Still No Clarity on Indonesian Weapons Seized by the Philippines on Cargo Ship
Markus Junianto Sihaloho
The recent seizure by Philippine customs officers of a cargo vessel carrying firearms manufactured in Indonesia is raising more questions than answers in both countries, with Indonesia questioning the motives for the bust and a lawmaker calling for answers from the central government.
Military Chief Gen. Djoko Santoso said over the weekend that PT Pindad, the state-owned military equipment manufacturer, had been authorized to export the shipment of assault rifles and pistols by the Ministry of Defense and the State Ministry for State Enterprises.
“The Philippines is buying weaponry from Pindad, not from the TNI [Indonesian Armed Forces],” Djoko said.
The Panama-registered Captain Ufuk was detained nearly two weeks ago outside Manila, and authorities initially said the seized weapons were from Israel.
The British captain of the vessel, Bruce Jones, told authorities that the weapons, worth 100 million Philippine pesos ($2.04 million), were from Indonesia and acquired from Pindad, according to the Manila Bulletin newspaper.
The Captain Ufuk had originally set sail from Turkey and passed by ports in Africa before continuing on to Indonesia. Fernandino Tuason, the chief of the Philippine Customs Intelligence and Investigation Service, said they were investigating whether the arms were meant for possible political or terrorist activities, according to the Philippines Star.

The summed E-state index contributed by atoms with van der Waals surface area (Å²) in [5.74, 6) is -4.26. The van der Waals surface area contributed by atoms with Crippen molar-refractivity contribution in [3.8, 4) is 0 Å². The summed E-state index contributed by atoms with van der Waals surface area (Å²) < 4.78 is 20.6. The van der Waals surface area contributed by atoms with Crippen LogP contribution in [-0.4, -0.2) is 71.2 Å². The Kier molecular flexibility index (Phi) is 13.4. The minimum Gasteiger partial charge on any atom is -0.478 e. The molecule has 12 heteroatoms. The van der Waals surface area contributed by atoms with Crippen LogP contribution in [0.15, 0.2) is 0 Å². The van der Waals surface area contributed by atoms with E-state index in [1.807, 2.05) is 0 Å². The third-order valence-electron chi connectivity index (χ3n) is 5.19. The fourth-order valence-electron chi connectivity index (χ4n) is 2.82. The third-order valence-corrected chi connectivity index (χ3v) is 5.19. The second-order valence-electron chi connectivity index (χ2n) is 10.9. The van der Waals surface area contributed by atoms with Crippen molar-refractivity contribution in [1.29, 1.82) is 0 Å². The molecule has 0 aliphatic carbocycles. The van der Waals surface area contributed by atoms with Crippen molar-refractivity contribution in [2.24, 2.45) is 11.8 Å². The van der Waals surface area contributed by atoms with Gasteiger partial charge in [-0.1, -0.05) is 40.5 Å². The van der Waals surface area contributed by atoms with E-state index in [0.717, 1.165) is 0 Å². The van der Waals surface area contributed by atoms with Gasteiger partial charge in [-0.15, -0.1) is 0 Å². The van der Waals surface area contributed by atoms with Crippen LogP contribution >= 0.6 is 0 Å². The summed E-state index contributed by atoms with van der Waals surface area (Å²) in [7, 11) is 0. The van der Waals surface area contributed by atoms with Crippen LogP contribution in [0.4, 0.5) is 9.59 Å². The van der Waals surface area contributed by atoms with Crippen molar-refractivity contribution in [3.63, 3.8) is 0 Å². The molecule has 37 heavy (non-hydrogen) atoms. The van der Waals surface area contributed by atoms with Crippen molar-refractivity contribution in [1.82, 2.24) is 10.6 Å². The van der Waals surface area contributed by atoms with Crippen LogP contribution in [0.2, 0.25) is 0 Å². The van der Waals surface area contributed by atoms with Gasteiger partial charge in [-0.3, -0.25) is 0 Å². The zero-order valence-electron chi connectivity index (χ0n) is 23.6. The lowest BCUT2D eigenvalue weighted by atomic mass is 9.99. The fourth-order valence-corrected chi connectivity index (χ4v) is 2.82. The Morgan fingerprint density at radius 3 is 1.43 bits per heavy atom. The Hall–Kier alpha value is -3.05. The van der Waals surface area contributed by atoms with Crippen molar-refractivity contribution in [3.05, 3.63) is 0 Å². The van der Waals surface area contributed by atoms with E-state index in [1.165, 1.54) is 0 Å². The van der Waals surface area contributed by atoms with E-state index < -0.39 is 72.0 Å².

Timbul Sitompul, a Pindad spokesman, said the shipment had been cleared out of Jakarta’s Tanjung Priok port. The pistols were being purchased by a shooting club in the Philippines, he said.
The 100 rifles were bound for the Republic of Mali’s Ministry of Internal Security and Civil Protection, but under the contract, Pindad was assigned to only deliver them to the Captain Ufuk.
RWB Arms Inc., a Philippine company, was responsible for handling the shipment upon arrival there, Sitompul said.
“Of course, we had also received the end-user certificate from the Philippine and Mali governments approving the purchase. Without that, we would not dare to export weaponry,” he said. “The problem began after all the weaponry was taken by the vessel. I think there has been a miscommunication between the Philippine authorities and the ship’s owner,” Sitompul said.
“The ship should first contact and tell the authorities about its arrival and cargo.”
One Indonesian military source, who asked not to be named, said arm shipments, whether legal or illegal, were likely a sensitive issue in the Philippines ahead of a scheduled presidential election next year, given the country’s history of poll-related political killings.
Yusron Ihza Mahendra, a lawmaker from the House of Representatives’ Commission I on Defense and Foreign Affairs, said they would question central government officials during a meeting on Tuesday to disclose all details of the incident.
“We’re talking about weaponry, not rice,” Yusron said.